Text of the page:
PLCs of all shapes and sizes now come with Ethernet communications built-in.
And one of the easiest ways to insure you have network connectivity between your PC and PLC (or other device) is to “Ping” it.
In today's article I'll walk you through the simple steps needed to quickly “Ping” your PLC to see if you do indeed have network connectivity to it.
Preface: The “Ping” command is used to test the reach-ability from one device to another on an Ethernet network using Internet Protocol, and is derived from the Naval term.
For more details about the “Ping” command check out Wikipedia here.
Step 1) The first step is to open a “Command Prompt,” which is found in the Windows Start Menu under Accessories:
Step 2) You can also open a “Command Prompt” by clicking on “Start,” then entering “cmd” and pressing Enter as shown below:
Step 3) Once the command prompt opens, type in the word “ping” followed by a space, and then the Ethernet IP address of your PLC. In the below example I plan on pinging my Micro820 with an IP address of 192.168.1.120:
Step 4) If you have connectivity from your PC to your PLC, you should see a reply from your ping as shown below:
Step 5) After the ping is finished, your screen should look similar to the one below:
Step 6) If you don't have connectivity to your PLC, you may see a “Request timed out,” “Destination host unreachable,” or similar message as shown below:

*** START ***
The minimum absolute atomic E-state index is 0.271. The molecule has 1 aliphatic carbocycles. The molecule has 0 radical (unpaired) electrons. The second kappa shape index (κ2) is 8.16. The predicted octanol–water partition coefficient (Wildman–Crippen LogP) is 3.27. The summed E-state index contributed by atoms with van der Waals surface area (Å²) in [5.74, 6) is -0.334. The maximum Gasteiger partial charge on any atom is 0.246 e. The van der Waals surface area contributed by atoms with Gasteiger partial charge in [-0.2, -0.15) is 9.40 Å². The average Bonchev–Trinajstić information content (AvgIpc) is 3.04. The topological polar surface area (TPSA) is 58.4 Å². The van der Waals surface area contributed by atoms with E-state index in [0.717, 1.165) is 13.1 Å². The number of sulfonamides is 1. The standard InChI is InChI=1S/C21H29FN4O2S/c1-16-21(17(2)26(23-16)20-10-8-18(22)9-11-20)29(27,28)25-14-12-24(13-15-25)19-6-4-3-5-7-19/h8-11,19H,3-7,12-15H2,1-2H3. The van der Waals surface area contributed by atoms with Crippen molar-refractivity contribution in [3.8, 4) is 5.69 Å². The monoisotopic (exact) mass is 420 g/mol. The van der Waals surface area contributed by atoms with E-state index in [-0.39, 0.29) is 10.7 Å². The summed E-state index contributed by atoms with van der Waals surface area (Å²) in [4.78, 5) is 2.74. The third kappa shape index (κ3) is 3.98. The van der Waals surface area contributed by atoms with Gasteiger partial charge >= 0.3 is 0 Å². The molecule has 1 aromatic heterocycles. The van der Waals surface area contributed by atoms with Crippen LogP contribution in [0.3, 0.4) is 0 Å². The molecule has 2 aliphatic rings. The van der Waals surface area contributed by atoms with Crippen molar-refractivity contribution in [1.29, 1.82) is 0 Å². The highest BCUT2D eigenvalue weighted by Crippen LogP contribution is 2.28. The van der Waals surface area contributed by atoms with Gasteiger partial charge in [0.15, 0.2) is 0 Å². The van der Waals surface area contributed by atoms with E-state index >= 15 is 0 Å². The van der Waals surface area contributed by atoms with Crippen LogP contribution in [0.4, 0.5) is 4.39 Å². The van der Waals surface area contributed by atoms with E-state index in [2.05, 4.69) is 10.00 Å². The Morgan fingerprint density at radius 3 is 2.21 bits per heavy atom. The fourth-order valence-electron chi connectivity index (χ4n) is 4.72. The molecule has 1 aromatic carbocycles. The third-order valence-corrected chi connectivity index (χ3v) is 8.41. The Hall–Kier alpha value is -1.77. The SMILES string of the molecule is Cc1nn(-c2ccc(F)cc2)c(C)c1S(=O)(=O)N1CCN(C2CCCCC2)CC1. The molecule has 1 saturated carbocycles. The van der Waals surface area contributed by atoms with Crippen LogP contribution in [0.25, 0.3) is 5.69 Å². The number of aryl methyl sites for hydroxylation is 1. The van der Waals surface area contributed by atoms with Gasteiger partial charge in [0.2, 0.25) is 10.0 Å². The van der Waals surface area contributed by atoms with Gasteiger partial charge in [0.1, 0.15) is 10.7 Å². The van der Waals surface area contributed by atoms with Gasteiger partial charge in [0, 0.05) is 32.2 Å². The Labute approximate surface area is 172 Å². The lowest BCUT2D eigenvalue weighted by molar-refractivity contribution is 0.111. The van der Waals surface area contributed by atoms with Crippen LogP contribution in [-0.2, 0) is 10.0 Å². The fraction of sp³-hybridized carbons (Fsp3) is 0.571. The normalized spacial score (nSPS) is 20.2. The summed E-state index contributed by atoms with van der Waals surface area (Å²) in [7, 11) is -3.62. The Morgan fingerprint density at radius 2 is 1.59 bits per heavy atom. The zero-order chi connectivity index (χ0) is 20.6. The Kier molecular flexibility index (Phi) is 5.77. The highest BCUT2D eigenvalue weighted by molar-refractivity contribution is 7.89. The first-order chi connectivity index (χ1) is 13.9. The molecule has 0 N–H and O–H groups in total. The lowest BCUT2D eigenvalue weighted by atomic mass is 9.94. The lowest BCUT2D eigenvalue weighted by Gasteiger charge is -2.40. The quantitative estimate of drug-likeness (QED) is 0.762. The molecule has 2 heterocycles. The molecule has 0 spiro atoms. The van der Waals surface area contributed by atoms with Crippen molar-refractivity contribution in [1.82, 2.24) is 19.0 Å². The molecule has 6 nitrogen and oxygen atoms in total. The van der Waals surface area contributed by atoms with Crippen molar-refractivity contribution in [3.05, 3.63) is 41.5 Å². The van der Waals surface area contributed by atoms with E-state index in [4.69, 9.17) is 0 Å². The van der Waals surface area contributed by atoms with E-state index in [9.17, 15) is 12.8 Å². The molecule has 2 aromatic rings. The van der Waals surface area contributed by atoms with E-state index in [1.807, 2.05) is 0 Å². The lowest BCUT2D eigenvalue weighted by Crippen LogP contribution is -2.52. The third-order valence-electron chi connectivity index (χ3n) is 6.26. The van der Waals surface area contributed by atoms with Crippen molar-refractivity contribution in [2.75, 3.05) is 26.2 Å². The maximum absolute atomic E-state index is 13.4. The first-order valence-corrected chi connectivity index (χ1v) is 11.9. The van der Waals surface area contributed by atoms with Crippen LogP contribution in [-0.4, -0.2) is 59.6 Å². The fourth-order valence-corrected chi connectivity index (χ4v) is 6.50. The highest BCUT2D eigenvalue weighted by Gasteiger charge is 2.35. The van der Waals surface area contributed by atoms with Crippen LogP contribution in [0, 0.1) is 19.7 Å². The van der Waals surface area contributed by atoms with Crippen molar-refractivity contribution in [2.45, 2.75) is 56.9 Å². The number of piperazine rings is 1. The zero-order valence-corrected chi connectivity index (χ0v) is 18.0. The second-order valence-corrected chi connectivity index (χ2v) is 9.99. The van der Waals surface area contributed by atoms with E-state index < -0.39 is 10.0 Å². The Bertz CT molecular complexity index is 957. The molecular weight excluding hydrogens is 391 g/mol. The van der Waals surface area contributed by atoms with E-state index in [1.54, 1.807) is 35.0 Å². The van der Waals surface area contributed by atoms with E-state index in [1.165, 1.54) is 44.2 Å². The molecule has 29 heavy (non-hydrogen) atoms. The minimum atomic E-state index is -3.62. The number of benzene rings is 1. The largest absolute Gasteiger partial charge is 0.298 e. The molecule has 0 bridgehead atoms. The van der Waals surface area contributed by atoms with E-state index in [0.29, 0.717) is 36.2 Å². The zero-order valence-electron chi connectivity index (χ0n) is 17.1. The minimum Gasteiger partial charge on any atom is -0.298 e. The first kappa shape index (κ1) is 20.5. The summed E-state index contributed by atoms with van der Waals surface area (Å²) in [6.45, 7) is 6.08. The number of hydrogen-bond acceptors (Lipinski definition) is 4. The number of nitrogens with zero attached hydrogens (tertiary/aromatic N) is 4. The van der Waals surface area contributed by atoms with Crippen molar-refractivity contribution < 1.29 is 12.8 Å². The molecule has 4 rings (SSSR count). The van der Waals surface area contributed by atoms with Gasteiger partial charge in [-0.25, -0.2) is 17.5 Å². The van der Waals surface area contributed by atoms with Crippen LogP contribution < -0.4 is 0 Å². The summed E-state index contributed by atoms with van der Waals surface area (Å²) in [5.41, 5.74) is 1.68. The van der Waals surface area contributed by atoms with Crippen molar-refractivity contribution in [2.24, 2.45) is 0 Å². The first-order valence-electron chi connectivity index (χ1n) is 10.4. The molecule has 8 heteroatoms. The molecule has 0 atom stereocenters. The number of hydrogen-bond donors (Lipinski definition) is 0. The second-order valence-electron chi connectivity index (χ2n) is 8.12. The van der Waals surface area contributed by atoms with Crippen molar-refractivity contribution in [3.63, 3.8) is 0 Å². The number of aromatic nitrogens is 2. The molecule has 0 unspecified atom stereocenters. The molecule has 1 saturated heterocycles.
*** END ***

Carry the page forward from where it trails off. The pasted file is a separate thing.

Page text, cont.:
Step 7) If you're not able to ping your PLC then you very likely won't be able to program it over Ethernet.
Some reasons you may not be able to connect to and ping your PLC include:
- Loose or bad Ethernet cables, or lack of continuity between the two devices (i.e. the two networks never physically or wirelessly connect to each other)
- Your PC and PLC are assigned to different subnets with no router bridging the two subnets
- Your PC and PLC are assigned to bridged subnets, but your PC or PLC has a missing or incorrect “default gateway” setting
Question) Did you Find this article helpful? If so, please share it with co-workers and colleagues! You can also keep our site online with regular updates with a $1 monthly pledge at Patreon.com/Automation
And to learn everything you need to know to setup and start programming the Micro800 line of programmable controllers, check out my Micro800 course at Nano-Basics.com
Below you can watch a video of the above procedure:
I hope you found this article helpful. If you have any questions please feel free to post them at TheAutomationForums.com which I visit each weekday to reply to reader's questions.
If you enjoy reading my articles please consider helping me take The Automation Blog "Ad Free" with a small monthly pledge at Patreon.com/Automation